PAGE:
After record-breaking heat this summer, the Bureau of Meteorology is warning a drier and warmer than average autumn is expected in regional Victoria.
The Bureau's 2019 Autumn Outlook showed Bendigo was very likely to exceed its average autumn maximum temperature of 21.3 degrees Celsius.
The city was also likely to exceed its average minimum of 8.8 degrees.
"We've seen this warming trend in the Australian climate," Bureau climatologist Catherine Ganter said.
"We're looking at a drier than average autumn in Bendigo and its surrounds, as is the case for most of Victoria."
The state had its warmest summer on record, with average temperatures 2.54 degrees warmer than the long-term summer average.
Records were also broken, with Bendigo hitting 45.9 degrees on January 25 to edge out its previous warmest day, Black Saturday in 2009.
Castlemaine also rewrote the record books in January, hitting temperatures 1.1 degrees warmer than the previous record from February 7, 2009.
Bureau climatologist Dr Lynette Bettio said the heatwave events during December and January played a major role in the recent summer being the warmest on record.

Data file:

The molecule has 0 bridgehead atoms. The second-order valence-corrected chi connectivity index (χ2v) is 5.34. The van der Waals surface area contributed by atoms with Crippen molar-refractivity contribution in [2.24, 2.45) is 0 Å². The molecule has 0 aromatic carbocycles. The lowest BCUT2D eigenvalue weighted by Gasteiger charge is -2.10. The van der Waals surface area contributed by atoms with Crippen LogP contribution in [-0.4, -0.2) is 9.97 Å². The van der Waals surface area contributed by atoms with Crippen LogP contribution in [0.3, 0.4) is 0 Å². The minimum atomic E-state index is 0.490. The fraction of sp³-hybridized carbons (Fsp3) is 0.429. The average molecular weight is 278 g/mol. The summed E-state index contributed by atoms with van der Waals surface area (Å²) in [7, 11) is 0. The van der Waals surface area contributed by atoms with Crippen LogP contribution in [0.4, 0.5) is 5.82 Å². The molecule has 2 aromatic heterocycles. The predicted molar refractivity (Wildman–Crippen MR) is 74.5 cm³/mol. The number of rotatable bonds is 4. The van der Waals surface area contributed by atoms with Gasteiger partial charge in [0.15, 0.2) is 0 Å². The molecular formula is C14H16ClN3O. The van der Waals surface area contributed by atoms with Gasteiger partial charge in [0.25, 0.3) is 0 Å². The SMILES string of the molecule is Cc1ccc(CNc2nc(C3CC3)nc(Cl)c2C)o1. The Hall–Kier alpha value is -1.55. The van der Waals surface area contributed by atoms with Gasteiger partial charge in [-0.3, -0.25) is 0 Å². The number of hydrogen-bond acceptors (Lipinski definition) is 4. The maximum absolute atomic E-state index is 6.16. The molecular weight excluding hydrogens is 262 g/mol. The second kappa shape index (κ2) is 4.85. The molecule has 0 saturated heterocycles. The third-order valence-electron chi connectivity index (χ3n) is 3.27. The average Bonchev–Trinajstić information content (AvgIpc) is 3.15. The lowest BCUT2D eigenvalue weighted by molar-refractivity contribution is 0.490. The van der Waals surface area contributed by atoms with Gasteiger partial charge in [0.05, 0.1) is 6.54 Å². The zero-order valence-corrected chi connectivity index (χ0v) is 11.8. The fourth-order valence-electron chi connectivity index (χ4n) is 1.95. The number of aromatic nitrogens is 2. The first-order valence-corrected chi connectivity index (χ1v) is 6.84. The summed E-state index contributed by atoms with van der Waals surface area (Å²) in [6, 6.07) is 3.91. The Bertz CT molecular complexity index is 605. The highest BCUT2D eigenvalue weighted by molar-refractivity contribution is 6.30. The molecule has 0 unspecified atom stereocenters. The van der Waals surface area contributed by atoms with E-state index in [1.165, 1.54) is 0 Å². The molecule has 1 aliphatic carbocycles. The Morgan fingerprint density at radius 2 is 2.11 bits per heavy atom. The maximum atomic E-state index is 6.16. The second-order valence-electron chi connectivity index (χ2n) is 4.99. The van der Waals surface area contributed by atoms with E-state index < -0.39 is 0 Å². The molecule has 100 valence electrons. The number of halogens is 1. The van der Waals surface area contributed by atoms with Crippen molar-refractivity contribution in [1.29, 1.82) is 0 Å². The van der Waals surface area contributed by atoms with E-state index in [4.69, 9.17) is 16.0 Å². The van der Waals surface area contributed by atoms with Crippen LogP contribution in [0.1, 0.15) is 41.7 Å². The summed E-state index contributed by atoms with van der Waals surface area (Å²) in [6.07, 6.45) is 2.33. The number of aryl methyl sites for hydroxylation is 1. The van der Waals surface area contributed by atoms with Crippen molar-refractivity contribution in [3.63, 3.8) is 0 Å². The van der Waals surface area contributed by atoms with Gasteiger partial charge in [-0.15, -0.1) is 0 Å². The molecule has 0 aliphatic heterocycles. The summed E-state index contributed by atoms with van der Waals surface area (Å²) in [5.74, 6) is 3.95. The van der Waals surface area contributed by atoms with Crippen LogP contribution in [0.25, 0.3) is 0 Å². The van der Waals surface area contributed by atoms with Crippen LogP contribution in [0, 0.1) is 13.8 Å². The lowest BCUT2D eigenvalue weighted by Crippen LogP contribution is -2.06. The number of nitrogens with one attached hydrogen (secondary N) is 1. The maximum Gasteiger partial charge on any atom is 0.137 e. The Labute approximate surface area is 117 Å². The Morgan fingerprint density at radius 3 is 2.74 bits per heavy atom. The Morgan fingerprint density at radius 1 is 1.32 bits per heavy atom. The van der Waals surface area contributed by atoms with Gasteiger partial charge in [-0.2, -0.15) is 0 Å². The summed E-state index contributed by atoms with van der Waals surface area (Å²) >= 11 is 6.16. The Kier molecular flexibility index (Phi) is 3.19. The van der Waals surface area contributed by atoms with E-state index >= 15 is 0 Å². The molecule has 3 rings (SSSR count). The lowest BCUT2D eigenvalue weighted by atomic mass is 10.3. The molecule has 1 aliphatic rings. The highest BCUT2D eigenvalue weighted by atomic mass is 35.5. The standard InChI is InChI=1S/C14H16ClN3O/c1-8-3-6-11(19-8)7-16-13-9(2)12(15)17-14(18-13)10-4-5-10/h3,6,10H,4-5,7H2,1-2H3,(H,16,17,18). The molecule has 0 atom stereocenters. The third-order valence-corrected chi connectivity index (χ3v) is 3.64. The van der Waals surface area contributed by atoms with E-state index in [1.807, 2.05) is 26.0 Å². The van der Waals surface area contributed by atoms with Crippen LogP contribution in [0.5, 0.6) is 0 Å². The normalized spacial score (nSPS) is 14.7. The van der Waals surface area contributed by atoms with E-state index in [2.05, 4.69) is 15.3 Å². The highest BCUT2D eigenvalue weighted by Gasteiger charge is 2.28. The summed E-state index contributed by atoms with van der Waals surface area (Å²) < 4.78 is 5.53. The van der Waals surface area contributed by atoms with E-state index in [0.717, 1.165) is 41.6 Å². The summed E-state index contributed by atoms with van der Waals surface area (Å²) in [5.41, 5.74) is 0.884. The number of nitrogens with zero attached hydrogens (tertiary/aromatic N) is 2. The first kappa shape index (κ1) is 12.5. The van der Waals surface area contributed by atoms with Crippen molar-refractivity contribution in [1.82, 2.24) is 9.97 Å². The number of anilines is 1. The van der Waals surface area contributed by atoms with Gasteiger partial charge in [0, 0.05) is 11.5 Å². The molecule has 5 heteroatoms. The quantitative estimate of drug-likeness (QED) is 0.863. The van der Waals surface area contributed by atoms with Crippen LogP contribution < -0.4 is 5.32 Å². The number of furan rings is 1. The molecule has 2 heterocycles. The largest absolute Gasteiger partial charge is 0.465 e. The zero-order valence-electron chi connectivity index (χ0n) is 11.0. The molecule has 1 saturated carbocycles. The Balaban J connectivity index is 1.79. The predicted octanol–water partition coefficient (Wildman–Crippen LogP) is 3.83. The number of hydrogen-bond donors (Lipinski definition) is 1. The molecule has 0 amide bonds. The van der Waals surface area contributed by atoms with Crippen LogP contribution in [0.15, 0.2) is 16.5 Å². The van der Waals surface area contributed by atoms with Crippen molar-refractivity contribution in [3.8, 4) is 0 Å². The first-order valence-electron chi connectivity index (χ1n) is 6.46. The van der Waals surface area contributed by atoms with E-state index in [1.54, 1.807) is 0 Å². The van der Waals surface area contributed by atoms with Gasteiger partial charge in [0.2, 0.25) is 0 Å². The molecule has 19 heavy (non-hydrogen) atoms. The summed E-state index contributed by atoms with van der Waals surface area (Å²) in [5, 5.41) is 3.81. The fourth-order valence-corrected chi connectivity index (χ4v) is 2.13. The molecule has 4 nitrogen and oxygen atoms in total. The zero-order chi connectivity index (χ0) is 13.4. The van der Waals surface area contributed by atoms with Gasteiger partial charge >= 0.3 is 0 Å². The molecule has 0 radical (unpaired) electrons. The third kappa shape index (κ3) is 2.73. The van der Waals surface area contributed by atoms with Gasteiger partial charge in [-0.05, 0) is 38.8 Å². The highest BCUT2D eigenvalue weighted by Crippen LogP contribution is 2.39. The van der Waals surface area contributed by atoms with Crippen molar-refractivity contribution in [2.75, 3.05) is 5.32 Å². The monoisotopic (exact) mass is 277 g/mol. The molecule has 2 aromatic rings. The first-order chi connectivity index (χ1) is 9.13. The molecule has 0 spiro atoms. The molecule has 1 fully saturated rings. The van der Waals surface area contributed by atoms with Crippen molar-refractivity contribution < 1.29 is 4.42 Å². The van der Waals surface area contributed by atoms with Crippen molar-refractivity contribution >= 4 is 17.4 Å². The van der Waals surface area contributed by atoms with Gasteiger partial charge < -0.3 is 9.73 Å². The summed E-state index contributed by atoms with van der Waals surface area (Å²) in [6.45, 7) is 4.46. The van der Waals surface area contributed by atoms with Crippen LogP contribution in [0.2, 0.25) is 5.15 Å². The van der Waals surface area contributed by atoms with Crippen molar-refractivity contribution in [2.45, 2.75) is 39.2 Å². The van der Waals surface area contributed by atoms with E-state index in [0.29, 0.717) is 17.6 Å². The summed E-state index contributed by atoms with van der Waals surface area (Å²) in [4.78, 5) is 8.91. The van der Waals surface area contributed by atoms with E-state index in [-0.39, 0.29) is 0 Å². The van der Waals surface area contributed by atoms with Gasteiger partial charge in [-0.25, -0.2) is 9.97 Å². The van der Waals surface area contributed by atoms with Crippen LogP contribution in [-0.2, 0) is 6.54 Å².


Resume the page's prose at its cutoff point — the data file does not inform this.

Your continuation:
"The heat we saw this summer was unprecedented," she said. "There was a noticeable absence of strong cold fronts that would normally bring relief during summer."
Rainfall was also lower than usual from December through to February, with summer rainfall 12 per cent below the long-term summer average across the state.
But rainfall was above average in parts of Victoria's north after a month's worth of rain, strong winds, and severe thunderstorms hit the state on December 14.
St Arnaud totaled 86.6 mm to beat its 1957 record of 77.2 mm, while Charlton also recorded 93 mm, toppling its previous record of 77 mm from February 1973.
The average rainfall for autumn in Bendigo is 95 mm, but the Bureau's manager of long-range forecasting Dr Andrew Watkins said the city was unlikely to exceed that number in the coming months.
"Unfortunately, the outlook isn't giving a strong indication that we'll see a return to average or above average rainfall in many areas over the autumn period," he said.
But Dr Watkins said there was room for error.
"Autumn is obviously a critical time of year for agriculture" he said. "It's important to remember that despite what the outlook is suggesting, individual heavy rainfall events are always possible."
"People should stay up to date with the latest seven-day forecast and warnings for their area," he said.
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